Six months later he departed for France, where he stayed for four years (1675–79), spending most of his time in Paris and Montpellier. In France during the 1670s, Locke made contacts that deeply influenced his view of metaphysics and epistemology, viz., with the Gassendist school and, particularly, with its leader, François Bernier. Pierre Gassendi (Gassendi, Pierre), a philosopher and scientist, had rejected overspeculative elements in Descartes's philosophy and had advocated a return to Epicurean doctrines—i.e., to empiricism (stressing sense experience), to hedonism (holding pleasure to be the good), and to corpuscular physics (according to which reality consists of atomic particles). Knowledge of the external world, Gassendi held, depends upon the senses, though it is through reasoning that man may derive much further information from empirically gained evidence.

      Upon Locke's return to England, he found the country torn by dissension. The heir to the throne, James (the brother of Charles II), was a Roman Catholic, whom the Protestant majority led by Shaftesbury wished to exclude from the succession. For a year Shaftesbury had been imprisoned in the Tower, but, by the time Locke returned, he was back in favour once more as lord president of the Privy Council. When he failed, however, to reconcile the interests of the king and Parliament, he was dismissed; in 1681 he was arrested, tried, and finally acquitted by a London jury. A year later he fled to Holland, where in 1683 he died.

Later life
      No one of Shaftesbury's known friends was now safe in Great Britain. Locke himself, who was being closely watched, crossed to Holland in September 1683.

Exile in Holland
      Locke's sojourn in Holland was happier than he had expected it to be: his health improved, he made many new friends, and he found the leisure that enabled him to bring his thoughts on many subjects to fruition. Locke spent his first winter in Amsterdam and soon became friendly with a distinguished Arminian theologian, Philip van Limborch, pastor of the Remonstrants' church there—a friendship that lasted until Locke's death. The companionship of Philip and other friends made it easier to bear bad news from home: at Charles II's express command, Locke (in 1684) was deprived of his studentship at Christ Church. The next year his name appeared on a list sent to The Hague that named 84 traitors wanted by the English government. Locke went into hiding for a while but soon was able to move freely over Holland and became familiar with its different provinces.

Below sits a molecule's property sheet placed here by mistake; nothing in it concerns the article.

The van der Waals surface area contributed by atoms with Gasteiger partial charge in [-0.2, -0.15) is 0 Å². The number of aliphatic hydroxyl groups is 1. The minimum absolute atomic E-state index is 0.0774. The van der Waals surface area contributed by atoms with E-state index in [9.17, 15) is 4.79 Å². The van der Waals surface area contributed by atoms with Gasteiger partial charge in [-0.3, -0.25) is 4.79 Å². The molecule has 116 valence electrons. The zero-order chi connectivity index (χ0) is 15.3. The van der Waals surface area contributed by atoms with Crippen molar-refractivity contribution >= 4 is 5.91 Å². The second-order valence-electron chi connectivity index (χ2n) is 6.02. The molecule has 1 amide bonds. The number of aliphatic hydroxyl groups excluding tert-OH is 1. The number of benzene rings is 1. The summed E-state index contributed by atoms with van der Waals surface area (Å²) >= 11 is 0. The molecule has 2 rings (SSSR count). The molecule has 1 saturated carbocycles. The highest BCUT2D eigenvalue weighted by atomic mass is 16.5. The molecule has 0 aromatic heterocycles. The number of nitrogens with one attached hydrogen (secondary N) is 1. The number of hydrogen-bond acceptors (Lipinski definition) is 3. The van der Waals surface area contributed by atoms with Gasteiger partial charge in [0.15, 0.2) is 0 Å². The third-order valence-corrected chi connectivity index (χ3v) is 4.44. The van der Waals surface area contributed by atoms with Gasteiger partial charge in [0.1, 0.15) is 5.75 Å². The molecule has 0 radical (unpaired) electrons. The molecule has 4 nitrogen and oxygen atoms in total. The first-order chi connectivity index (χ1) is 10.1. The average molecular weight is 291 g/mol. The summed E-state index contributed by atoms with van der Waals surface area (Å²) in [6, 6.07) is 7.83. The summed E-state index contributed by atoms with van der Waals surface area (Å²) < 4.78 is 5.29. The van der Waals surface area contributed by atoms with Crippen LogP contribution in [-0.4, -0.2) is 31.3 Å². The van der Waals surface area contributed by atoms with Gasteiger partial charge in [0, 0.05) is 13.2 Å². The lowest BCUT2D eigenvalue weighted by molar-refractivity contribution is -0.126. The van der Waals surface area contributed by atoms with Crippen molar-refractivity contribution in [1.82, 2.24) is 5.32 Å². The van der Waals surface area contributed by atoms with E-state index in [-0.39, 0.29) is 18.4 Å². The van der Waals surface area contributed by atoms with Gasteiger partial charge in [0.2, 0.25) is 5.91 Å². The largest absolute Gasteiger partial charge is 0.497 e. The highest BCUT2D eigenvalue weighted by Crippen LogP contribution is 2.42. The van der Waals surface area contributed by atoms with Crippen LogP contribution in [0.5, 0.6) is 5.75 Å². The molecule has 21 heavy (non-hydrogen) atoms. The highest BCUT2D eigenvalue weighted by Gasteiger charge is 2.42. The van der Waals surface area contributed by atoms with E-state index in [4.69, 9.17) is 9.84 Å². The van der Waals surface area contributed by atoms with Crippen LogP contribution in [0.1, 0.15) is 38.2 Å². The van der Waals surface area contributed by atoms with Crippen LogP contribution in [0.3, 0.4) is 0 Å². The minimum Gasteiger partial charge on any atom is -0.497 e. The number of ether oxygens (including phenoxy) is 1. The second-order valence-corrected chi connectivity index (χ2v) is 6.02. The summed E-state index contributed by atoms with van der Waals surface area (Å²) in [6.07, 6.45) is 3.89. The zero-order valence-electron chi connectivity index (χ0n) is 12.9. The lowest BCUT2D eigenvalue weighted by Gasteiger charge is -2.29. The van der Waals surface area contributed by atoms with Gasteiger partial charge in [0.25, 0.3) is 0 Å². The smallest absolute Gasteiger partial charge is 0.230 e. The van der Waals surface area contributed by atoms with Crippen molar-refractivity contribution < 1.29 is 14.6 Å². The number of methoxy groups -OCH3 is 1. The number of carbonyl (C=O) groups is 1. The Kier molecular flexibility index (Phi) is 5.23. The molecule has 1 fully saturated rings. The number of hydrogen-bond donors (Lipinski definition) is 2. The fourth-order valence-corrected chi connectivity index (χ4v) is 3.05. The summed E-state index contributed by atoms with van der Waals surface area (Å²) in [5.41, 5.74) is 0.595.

Return to England and retirement to Oates
      Locke remained abroad for more than five years, until James II, who had become king in 1685, was overthrown (see Glorious Revolution). In the autumn of 1688, after it was announced that James had been presented with a male heir (and thus a Roman Catholic successor), the king's opponents invited his Protestant nephew and son-in-law, William of Orange in the Netherlands, to seize the throne. The king offered little resistance. Locke himself in February 1689 crossed in the party that accompanied the princess of Orange, now to be crowned Queen Mary II of England. The triumph was complete; Locke was home again, although not without a nostalgia for the Holland that he had come to love. He now took little part in public life. He refused ambassadorial posts but accepted a membership in the Commission of Appeals. (Much later, in 1696, he was appointed a commissioner in the resuscitated Board of Trade and Plantations, however, and for four years played a leading part in its deliberations.) But the London air again bothered him, and he was forced to leave the city for long visits to his friends in the country. In 1691 he retired to Oates, the house of his friends Sir Francis and Lady Masham in Essex, and subsequently made only occasional visits to London. Nonetheless, he was not without influence in these last years of his life, for he was the intellectual leader of the Whigs (Whig and Tory). Their principal parliamentarians were frequently old friends of Locke, and the younger generation—particularly the ablest of them all, John Somers (Somers, John Somers, Baron), who soon became lord chancellor—turned to him constantly for guidance. In “the glorious, bloodless revolution,” the main aims for which Shaftesbury and Locke had fought were achieved—even though in William's reign strong Tory pressures limited the extent of the reform. First and foremost, England became a constitutional monarchy, controlled by Parliament. Second, real advances were made in securing the liberty of subjects in the law courts, in achieving a greater (though far from complete) measure of religious toleration, and in assuring freedom of thought and expression. Locke himself drafted the arguments that his friend Edward Clarke used in the House of Commons in arguing for the repeal of the restrictive Act for the Regulation of Printing. The act was abolished in 1695 and the freedom of the press was secured.